ALBUQUERQUE, N.M. — A legal challenge by a Washington-based testing company may halt a controversial assessment exam in New Mexico and could tangle up other states using the same test.
A Santa Fe judge is scheduled to hear arguments Tuesday in an appeal by the American Institutes for Research who wants to limit a potentially multi-year contract given to Pearson for Common Core testing.
Last year, the London-based Pearson was awarded a contact given out by states belonging to a consortium for the Partnership for Assessment of Readiness for College and Careers exam, or PARCC.
According to court documents filed in Santa Fe District Court, the New Mexico Public Education Department’s requirements “unlawfully restricted competition by including a number of specifications that heavily favored one particular vendor and effectively precluded competition by requiring the use of one vendor’s propriety system” among other limitations.
New Mexico is a member of a PARCC consortium that originally included 11 other states and the District of Columbia.
That consortium, court documents say, “had an irreparable conflict of interest” in helping shape requirements for the contract that was crafted especially for Pearson.
AIR wants to reduce Pearson’s contract to a year and is seeking another bidding process for later contact years following a ruling by the New Mexico purchasing agent that the bidding process was fair.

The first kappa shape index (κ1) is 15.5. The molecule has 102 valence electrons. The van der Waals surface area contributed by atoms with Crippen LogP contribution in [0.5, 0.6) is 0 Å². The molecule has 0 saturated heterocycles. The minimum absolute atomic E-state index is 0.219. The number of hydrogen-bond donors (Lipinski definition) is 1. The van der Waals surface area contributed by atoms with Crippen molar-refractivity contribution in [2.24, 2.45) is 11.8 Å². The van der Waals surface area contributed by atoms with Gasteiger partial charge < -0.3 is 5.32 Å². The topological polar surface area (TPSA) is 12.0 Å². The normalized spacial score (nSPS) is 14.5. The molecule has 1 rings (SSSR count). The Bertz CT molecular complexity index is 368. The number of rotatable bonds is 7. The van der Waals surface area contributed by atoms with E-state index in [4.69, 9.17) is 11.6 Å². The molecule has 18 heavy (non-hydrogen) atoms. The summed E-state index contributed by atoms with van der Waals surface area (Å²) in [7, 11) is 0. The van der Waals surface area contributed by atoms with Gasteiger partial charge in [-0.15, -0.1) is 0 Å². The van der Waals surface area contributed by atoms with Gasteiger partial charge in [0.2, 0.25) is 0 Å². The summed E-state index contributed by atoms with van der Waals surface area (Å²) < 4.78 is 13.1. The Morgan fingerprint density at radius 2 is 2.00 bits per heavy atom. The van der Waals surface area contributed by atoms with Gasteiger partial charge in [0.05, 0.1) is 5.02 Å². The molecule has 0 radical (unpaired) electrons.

John F. Kennedy, an attorney representing New Mexico, did not immediately return a phone message from The Associated Press.
A court ruling in favor of AIR could force New Mexico to open up bidding again, putting the future of the exam in the state in jeopardy and spark similar legal challenges in other states.
In Mississippi, the Board of Education adopted the PARCC tests on a one-year emergency contract after a state contract review board ruled that the multistate PARCC consortium chose vendor Pearson PLC without the competitive process required under Mississippi state law. The state is trying to award a new testing contract, although Mississippi officials say Pearson could still be chosen.
Mississippi also recently withdrew from the PARCC consortium amid anti-Common Core sentiments.
The backlash came as millions of U.S. students started taking the rigorous tests aligned with Common Core standards that outline math and language skills that should be mastered in each grade.
Last week, hundreds of high school students across New Mexico walked out of schools to protest the PARCC.
The Common Core test fulfill the requirement in the federal No Child Left Behind law for annual testing in reading and math in grades three to eight and again in high school. But as Congress seeks to rewrite the education law, there’s debate over whether the tests should be required by Washington, and whether students are being tested too much.
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